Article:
Patient Care

Beta-Blockers May Increase Risk of Perioperative MACEs in Patients with Uncomplicated Hypertension


Clinical question: Does taking a perioperative beta-blocker increase the risk of major adverse cardiovascular events (MACEs) and all-cause mortality in low-risk patients with essential hypertension (HTN)?

Background: Guidelines for the use of perioperative beta-blockers are being reevaluated due to concerns about validity of prior studies that supported the use of perioperative beta-blockers. This study sought to evaluate effectiveness and safety of beta-blockers in patients with uncomplicated HTN.

Study design: Observational cohort study.

Setting: Denmark.

Synopsis: This study included 55,320 hypertensive patients using at least two antihypertensive drugs who underwent non-cardiac surgery. Of these, 14,644 patients were treated with a beta-blocker. Patients with secondary cardiovascular conditions, renal disease, or liver disease were excluded; 30-day MACEs and all-cause mortality were analyzed.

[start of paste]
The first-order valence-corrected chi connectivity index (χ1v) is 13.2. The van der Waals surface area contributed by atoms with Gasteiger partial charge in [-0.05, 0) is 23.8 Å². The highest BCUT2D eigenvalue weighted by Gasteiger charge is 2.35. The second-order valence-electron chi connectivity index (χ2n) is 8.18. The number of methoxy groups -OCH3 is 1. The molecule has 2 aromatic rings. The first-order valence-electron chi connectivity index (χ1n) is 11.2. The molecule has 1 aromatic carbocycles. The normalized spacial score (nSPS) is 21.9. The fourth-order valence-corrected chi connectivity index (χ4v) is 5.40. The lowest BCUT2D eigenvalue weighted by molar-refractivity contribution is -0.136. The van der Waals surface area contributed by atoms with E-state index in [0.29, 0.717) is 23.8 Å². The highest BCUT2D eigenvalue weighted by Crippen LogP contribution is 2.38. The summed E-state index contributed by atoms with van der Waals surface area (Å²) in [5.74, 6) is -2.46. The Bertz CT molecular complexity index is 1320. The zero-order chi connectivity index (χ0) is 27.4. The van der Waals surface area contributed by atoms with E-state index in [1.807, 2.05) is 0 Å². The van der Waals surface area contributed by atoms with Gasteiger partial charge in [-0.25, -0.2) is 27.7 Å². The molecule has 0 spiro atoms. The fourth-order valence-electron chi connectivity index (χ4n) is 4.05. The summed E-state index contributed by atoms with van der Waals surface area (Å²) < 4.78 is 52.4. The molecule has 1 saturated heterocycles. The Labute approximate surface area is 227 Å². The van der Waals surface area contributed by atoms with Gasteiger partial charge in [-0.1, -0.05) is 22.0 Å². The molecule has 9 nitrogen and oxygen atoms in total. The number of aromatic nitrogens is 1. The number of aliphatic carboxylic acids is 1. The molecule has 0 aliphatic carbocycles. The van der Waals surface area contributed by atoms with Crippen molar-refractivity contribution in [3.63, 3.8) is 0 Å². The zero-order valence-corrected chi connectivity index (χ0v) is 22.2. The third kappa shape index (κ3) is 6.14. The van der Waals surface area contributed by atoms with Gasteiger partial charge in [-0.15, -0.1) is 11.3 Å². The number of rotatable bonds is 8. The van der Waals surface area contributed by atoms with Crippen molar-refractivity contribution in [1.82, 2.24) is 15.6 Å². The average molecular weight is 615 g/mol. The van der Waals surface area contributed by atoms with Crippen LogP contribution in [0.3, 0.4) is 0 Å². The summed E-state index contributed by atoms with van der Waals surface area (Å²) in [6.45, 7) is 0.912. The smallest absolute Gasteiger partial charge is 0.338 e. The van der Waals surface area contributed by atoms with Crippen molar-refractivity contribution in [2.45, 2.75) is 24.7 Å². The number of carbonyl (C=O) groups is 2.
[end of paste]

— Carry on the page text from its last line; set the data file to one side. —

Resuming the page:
In patients treated with a beta-blocker, the incidence of 30-day MACEs was 1.32% compared with 0.84% in the non-beta-blockers group; 30-day mortality in those treated with beta-blocker was 1.9% compared with 1.3% in the non-beta-blocker group. Risk of beta-blocker-associated MACEs was higher in patients 70 and older. Causality cannot be concluded based on observational data.

Bottom line: In patients with uncomplicated HTN, treatment with a beta-blocker may be associated with increased 30-day risk of perioperative MACEs after non-cardiac surgery.

Citation: Jorgensen ME, Hlatky MA, Kober L, et al. Beta-blocker-associated risks in patients with uncomplicated hypertension undergoing noncardiac surgery. JAMA Intern Med. 2015;175(12):1923-1931.

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